My Mentoring time with Julia Kelleher

Well, the time I was waiting for came and went in a flash! Like so many other aspects of my life, I felt like there weren't enough hours in the day. I know this could be sort of boring, so I would like to break this post into bite sized chunks about why meeting with a well known and loved professional really has changed my perception of what I do, and how our meeting was beneficial to me.

1. I got to see what a session was like for another photographer

This might seem strange to some (or maybe commonplace to others), but I have very little experience working with other family and newborn photographers. When I say very little, I mean ZERO real life, practical experience . Everything I have learned comes from hundreds (nay, thousands) of hours watching and reading both online and off. Creative Live has been my primary source of education and I'm so thankful to the talented individuals that have taken the time to share their knowledge through such an easily accessible resource, and that Creative Live even exists.  Physically being with Julia and watching that she has a very "normal" way of interacting with clients gave me a sense of belonging-- that as a photographer, I was not just one of a sea of many, but a collective PART of many. I felt like my struggles could easily have been hers at one point, and the that all photographers must have similar experiences to mine. I'm not sure why it never hit me before, but this really was almost an epiphany of understanding-- like an AHA moment of clarity and connection. I don't feel so alone anymore.

2. Tips and Tricks

A benefit of actually meeting with Julia was getting small tips and tricks to use in my own business.  Things I hadn't considered that ranged from the positioning of baby on a beanbag, to how the light falls on a scene, and everything in between.  

  • How to start doing market research
  • What to think about when evaluating your market
  • Ways to differentiate myself and be true to my ideas, visions, and inner artist
  • Which artists and business owners influence and inspire her
  • Things she likes to do to recharge 

There weren't any topics that weren't open to discussion, and she made it a priority to help me however she was able. I really appreciate that she was an open book and gave me direct, honest feedback about not only my work, but business practices that I am (now) in the process of refining.  I am now listening to Podcasts (PODCASTS) thanks to this lady (which is amazing, I might add), since I spend so much time in the car.  This is definitely one way to do more with my limited time, and I hadn't even considered it previously-- maybe this isn't mind blowing, but it is a very practical suggestion that I am thankful for.

 Feeling super cute, drinking bulletproof coffee. What a trip! Thanks for the picture!!

Feeling super cute, drinking bulletproof coffee. What a trip! Thanks for the picture!!

3. Having an outside professional's objective perspective for my plans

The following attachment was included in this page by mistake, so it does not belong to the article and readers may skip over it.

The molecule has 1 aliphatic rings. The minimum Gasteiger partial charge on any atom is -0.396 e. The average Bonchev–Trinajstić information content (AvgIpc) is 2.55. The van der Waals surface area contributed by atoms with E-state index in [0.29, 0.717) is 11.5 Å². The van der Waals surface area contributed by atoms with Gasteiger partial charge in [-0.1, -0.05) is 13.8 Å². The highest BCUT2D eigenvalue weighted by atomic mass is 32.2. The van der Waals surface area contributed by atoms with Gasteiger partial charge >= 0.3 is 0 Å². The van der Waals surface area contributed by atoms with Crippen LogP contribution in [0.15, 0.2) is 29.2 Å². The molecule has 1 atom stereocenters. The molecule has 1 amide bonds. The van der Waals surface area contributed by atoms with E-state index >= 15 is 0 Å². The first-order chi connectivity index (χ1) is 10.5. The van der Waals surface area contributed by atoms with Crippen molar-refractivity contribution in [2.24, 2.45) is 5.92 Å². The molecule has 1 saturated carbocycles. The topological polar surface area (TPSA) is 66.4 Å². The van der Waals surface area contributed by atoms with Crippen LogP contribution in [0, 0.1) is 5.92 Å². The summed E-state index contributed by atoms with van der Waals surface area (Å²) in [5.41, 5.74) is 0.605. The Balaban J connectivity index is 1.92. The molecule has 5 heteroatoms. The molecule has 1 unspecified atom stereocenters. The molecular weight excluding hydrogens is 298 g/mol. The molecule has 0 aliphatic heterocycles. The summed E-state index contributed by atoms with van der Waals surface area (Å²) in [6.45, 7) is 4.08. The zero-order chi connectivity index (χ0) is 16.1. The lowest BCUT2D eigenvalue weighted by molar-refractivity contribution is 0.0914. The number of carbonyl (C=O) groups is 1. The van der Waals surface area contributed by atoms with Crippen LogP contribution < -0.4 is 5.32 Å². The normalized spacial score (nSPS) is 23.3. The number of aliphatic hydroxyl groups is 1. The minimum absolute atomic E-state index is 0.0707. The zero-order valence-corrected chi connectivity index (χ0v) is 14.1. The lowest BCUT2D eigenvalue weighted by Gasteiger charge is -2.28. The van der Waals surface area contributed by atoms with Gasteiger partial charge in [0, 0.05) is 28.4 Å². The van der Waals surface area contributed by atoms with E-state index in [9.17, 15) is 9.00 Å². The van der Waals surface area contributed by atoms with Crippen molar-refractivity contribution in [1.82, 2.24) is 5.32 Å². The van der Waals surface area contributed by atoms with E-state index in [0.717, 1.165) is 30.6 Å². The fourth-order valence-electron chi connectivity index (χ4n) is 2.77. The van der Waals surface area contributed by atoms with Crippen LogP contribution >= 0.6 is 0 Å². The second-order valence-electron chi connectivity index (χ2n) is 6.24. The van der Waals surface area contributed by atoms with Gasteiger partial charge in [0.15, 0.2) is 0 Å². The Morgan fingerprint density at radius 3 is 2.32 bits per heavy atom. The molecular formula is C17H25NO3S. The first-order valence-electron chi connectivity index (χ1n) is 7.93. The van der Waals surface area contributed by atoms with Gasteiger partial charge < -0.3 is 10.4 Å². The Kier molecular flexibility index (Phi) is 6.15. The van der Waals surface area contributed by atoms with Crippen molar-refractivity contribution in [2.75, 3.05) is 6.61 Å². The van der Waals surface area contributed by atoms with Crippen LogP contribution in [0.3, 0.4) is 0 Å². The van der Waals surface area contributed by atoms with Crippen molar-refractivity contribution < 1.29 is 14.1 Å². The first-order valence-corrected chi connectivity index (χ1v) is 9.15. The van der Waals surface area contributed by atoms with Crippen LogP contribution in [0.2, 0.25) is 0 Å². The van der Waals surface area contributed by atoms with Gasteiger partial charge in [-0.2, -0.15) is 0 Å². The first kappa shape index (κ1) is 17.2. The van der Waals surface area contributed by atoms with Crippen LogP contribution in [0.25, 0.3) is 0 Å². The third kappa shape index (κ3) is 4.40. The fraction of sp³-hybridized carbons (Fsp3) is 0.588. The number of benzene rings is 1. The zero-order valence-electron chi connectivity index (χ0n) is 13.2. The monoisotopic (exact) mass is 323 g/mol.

It was nice to have a well known and respected photographer review my website, the current market I'm in, and what my current processes are so that I can make tweaks and revisions. One of the most frustrating things I find about being a photographer is that I am so isolated-- I am blessed with a select few amazing photographer friends, but I don't have a great local network of others to rely on or rally with (no, this isn't a pity party, just the plain old truth).  I also am blessed with an amazingly supportive husband, but let's face it -- his idea of what is best for a photography business might not, in all actuality, be what is best for it. Together, Julia and I put together an actionable list of things I can update, change, and implement which was a breath of fresh air. I found it invaluable that she could take an objective look into what I am currently doing and ways that I can plan for my future growth. We never know what we don't know until someone points it out, and one thing I am going to try and work into my time table is joining Austin's PPA (Professional Photographer's of America) branch so I can start building that network that I am sorely lacking. 

4.  My future Growth as an Artist

It was pretty cool that, during my visit, there was a print competition going on (and we were able to tune in via the internet).  This gave me the opportunity to review the excellent work that others submitted for competition, and elements that are being looked at for each piece. Julia was able to give me a quick rundown of the mindset behind the judge scoring, explain what things the judges would be looking for, and how competing affects not only how you edit images, but how you shoot them to begin with. One thing I've been toying with is going after my CPP (certified professional photographer) status. It involves not only a comprehensive written exam, but a portfolio submission, and also that you continue to actively learn within the photography community.  Beyond this certification is the opportunity to obtain various degrees, which is where print competition comes in. This gives you the opportunity to expand your personal growth as an artist and also gain recognition for your work, which is something I am quite keen on for the future.  I am not sure I would have understood the relevance of print competition had I not been afforded the opportunity to meet with her, and I'm thankful for this unexpected exposure!  

There were many more moments of clarity during my brief visit to Bend Oregon (this place is amazing, btw) and I would consider writing them all down except that would make for a really boring and long blog post, and it would give away all my plans!  As much as I love transparency, I love to surprise and delight people more, so you will just have to hold your breath for the future of my business =)

All my love, and thanks for reading!

<3 Twyla